A large rain-forest reserve neighboring the beach of Baleia was considered as the perfect location for this modern project developed by Studio Arthur Casas on the northern coast of São Paulo. According to the architects, “the four buildings which make up the property were positioned diagonally on a small plot of land, mimicking the topography of the site. By using the wall of the neighboring residence, intimate spaces were created for the adjacent structures providing views of the encompassing landscape while maintaining high levels of privacy for the inhabitants“.
One of the most appealing features of the residence is an interior garden, connecting the two volumes of the building, through a special corridor. The service areas, such as the kitchen and dining room are located in the first block, also accommodating the double height, open plan living space, opening up towards the terrace and swimming pool. The bedrooms are located on the second level, offering perfect sea views. Be sure to have a look at the architecture plans below, for a better understanding of the project.
What is new and exciting now can quickly begin to look tired and out of fashion, so the best buildings don’t just consider what will be interesting to look at now, but also how it might look to people in five, fifty or even a hundred years’ time. 2013’s hotly contested RIBA Stirling Prize went to Witherford Watson Mann Architects for their work on Astley Castle, Warwickshire. In what RIBA Past President Stephen Hodder has described as an extreme retrofit, the project essentially saw a new building inserted subtly into the heart of the old, with a new, two storey residence now hidden within the sandstone walls of the ruins of this medieval castle, to be used as a holiday home for up to eight guests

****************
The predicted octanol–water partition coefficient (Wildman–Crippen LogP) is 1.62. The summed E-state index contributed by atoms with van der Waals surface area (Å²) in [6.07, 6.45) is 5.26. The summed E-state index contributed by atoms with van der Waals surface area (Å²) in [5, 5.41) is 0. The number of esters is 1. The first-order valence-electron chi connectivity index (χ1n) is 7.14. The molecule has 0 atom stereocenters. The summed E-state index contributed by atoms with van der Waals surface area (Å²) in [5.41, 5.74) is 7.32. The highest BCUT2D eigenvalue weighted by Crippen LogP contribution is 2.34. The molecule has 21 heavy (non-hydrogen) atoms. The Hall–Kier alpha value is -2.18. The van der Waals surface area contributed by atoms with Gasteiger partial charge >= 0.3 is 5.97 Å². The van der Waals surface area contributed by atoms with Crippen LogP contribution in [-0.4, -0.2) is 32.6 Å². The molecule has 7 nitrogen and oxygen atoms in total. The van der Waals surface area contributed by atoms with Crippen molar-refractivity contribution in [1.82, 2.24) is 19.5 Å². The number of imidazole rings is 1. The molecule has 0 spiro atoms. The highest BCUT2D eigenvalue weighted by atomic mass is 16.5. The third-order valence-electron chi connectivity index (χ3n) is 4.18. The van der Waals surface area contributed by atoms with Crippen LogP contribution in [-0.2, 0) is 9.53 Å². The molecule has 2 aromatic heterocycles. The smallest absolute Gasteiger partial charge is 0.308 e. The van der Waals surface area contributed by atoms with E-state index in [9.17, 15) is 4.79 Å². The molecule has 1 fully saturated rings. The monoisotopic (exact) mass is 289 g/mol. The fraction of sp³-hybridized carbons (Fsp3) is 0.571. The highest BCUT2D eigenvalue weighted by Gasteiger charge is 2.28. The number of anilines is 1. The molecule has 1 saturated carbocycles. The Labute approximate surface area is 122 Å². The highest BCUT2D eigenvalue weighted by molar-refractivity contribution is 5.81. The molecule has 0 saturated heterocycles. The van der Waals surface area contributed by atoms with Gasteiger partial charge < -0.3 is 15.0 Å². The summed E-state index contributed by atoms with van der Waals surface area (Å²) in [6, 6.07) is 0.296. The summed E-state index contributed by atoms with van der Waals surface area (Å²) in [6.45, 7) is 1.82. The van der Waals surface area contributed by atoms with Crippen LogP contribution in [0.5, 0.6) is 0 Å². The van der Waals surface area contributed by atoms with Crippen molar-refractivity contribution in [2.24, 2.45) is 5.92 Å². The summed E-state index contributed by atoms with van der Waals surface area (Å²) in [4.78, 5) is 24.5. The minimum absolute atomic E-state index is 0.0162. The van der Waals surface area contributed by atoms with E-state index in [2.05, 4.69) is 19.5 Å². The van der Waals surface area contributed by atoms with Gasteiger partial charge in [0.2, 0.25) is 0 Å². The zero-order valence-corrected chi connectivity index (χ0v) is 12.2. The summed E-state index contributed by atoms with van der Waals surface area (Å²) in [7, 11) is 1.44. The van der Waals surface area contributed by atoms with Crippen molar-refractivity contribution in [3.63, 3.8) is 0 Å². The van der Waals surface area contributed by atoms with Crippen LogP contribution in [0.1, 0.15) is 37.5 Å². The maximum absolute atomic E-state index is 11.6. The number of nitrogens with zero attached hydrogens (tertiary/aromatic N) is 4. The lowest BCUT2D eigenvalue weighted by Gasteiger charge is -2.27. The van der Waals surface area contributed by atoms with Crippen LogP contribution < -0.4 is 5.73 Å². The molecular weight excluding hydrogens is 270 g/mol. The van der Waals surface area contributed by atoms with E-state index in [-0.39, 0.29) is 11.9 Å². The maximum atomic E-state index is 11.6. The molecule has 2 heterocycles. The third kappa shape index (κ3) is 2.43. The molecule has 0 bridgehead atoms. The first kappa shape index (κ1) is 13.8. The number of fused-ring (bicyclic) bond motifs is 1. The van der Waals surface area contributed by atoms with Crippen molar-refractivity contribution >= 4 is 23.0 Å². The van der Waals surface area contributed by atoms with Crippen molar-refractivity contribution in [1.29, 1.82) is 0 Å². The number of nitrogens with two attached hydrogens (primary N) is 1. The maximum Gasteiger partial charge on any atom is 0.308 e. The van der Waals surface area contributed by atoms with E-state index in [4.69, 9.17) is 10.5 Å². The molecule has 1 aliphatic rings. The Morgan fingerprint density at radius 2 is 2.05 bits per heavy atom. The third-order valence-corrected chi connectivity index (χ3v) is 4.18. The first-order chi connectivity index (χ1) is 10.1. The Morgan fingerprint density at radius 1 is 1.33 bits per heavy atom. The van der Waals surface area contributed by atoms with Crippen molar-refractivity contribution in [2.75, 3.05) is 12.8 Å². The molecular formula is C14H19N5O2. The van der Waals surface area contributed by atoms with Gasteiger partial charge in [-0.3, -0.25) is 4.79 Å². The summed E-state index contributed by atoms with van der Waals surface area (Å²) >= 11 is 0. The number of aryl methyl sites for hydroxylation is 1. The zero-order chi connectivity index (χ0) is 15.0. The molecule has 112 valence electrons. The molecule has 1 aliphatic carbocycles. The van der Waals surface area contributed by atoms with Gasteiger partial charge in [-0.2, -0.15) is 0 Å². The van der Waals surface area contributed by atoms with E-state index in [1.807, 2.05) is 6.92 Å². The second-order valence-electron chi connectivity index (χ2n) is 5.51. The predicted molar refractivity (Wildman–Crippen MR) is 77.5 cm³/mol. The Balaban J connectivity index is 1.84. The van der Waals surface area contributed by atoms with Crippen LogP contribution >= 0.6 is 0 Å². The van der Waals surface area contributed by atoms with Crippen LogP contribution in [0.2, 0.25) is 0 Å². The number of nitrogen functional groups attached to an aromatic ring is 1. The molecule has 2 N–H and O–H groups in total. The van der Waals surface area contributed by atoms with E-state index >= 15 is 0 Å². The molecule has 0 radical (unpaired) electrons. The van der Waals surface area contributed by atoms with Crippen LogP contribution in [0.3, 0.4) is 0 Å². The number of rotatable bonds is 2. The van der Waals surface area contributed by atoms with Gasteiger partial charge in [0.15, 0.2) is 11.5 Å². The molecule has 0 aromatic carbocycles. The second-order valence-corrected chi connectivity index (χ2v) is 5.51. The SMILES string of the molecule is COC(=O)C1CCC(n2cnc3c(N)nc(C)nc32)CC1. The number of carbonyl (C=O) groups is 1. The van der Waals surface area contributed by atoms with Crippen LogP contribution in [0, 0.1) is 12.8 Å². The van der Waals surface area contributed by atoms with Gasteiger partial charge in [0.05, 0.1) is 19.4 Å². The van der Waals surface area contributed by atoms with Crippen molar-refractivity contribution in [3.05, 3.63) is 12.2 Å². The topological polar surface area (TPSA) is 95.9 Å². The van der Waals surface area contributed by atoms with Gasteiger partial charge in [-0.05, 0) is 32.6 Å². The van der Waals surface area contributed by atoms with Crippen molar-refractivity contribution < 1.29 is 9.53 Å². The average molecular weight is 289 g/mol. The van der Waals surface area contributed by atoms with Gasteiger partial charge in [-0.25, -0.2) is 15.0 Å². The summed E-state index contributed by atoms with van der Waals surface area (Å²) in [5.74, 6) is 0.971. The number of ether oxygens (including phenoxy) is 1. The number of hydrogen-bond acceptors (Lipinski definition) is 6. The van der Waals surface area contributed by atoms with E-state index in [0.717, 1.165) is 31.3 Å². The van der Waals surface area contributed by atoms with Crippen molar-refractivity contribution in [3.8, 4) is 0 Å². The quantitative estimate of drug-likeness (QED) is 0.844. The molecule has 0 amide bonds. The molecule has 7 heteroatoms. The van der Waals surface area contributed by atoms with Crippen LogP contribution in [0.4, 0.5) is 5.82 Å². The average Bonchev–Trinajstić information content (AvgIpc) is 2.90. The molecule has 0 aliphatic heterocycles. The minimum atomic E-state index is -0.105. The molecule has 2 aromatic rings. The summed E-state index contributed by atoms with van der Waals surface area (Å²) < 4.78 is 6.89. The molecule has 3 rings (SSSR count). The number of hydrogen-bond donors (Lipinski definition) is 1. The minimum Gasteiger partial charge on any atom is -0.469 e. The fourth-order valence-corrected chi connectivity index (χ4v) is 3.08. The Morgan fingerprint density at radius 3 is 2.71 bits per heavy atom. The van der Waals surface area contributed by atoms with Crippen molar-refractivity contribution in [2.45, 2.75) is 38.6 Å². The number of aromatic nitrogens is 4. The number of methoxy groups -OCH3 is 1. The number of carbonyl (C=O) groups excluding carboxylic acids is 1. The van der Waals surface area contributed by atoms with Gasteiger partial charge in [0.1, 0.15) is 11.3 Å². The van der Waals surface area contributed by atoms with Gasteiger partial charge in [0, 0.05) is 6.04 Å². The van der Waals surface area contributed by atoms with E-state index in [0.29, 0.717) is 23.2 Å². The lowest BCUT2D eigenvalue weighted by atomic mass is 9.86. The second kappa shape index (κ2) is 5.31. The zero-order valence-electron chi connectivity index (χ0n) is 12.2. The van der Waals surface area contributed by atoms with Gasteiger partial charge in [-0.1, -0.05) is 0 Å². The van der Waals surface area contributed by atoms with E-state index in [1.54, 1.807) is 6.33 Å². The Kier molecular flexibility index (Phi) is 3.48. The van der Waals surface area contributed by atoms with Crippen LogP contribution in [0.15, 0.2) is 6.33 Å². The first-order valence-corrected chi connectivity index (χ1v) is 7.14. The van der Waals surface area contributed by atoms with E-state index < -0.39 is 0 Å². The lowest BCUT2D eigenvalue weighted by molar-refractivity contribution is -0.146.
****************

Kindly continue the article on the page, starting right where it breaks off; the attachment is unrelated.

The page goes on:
A good building should make you want to look at it. Even if not always liked by passers-by, it should always make them feel something. Manchester Metropolitan’s University’s business school is a building that effortlessly fits this criteria. Indeed for many, the building by Feilden Clegg Bradley Studios is their first taste of the architecture of Manchester as they travel along the arterial road, Mancunian Way. With its distinct ski-slope roof, and glittering mirrored appearance, it provides a flash of silver, and a dazzling break from the dull greys of the motorway, greeting motorists in a slightly space-age way as they enter the city